Rust is able to ensure memory safety through its ownership and borrowing system, which includes a set of rules that the compiler checks to make sure memory usage is safe, the program is free of memory errors when it is compiled, and features don’t slow down the program.

“All programs have to manage the way they use a computer’s memory while running. Some languages have garbage collection that constantly looks for no-longer-used memory as the program runs; in other languages, the programmer must explicitly allocate and free the memory. Rust uses a third approach: memory is managed through a system of ownership with a set of rules that the compiler checks at compile time,” the Rust team wrote in its documentation.

Beyond memory safety
Memory safety is why developers come to the language, but they stay for the package manager and Cargo ecosystem, according to Sentry’s Ronacher. According to the Rust team, developers love Rust’s build system and package manager because it is able to handle a lot of tasks such as building code, downloading libraries, and building libraries.

“The fact that you can build your project with all the dependencies without having to pull in another tool is what makes people happy. It comes out of the box full-featured and with a good development experience,” said Ronacher.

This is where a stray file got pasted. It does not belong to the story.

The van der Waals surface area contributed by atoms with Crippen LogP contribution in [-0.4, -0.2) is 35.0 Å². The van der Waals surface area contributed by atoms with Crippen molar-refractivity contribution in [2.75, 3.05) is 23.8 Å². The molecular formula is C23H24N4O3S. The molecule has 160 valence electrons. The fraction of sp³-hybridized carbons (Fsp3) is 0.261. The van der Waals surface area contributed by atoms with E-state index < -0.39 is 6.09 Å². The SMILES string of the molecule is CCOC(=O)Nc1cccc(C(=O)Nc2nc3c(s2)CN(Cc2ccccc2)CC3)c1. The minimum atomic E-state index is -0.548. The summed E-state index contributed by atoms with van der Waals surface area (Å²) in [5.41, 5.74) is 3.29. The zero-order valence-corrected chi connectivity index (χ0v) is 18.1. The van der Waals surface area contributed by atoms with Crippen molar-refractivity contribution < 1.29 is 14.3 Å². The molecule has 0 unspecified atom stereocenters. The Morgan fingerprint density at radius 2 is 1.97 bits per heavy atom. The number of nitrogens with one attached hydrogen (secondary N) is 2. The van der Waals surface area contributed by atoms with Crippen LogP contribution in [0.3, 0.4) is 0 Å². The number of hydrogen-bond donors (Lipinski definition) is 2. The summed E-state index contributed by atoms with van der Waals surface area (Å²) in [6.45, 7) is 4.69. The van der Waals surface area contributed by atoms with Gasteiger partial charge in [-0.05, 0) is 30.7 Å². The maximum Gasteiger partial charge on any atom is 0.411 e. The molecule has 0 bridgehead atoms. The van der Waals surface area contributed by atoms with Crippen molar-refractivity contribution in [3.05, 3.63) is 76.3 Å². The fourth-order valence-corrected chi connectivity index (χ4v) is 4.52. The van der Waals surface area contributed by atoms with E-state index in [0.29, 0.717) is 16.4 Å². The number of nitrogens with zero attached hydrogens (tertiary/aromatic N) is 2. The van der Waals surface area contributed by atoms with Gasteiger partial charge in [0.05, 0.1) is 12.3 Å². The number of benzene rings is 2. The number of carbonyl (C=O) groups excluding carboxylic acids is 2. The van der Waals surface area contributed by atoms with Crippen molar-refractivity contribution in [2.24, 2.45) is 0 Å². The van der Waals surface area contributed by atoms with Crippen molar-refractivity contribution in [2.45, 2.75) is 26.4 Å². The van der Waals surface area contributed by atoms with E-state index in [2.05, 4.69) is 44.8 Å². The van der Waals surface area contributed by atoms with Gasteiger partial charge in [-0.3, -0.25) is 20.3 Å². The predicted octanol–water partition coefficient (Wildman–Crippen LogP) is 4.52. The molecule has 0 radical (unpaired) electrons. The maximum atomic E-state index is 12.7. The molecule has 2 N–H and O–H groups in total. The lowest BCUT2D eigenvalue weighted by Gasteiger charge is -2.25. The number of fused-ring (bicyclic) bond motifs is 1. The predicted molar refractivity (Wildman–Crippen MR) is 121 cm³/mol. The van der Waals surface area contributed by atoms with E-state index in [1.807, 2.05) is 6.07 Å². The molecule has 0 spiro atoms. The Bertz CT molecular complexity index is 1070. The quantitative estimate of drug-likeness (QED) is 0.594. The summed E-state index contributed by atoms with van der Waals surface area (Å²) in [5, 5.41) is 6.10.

When free software developer Blandy looked into why people choose the languages they choose, the number one consideration is not the language itself, but the libraries and tools they connect to.

According to Ronacher, developers enjoy working with Rust over C and C++ because it’s less prone to crashes and its tooling is much stronger. He explained that while the compiler integration for C and C++ might be good, the tooling is bad and requires external dependencies. Additionally, if developers want to reuse code someone else wrote, it’s hard to do in C and C++ because of a lack of a package manager. Ronacher also explained many C++ libraries are difficult to add to large projects because of the lack of standardized strings and common types. Rust’s packaging ecosystem makes it easier to do iterative development and doesn’t require developers to reimplement everything or make everything consistent with the codebase.

“That is a huge reason why Rust is so successful, because you can actually both integrate with the existing codebases, but when you start from scratch you can put in so many dependencies much easier than you can in C and C++,” said Ronacher.

As a result of the memory safety, Rust also resolves a lot of concurrency issues, making it much easier to write concurrent programs with Rust than other languages, Blandy explained.

“Memory safety bugs and concurrency bugs often come down to code accessing data when it shouldn’t. Rust’s secret weapon is ownership, a discipline for access control that systems programmers try to follow, but that Rust’s compiler checks statically for you,” the Rust team wrote in a post. “For concurrency, this means you can choose from a wide variety of paradigms (message passing, shared state, lock-free, purely functional), and Rust will help you avoid common pitfalls.”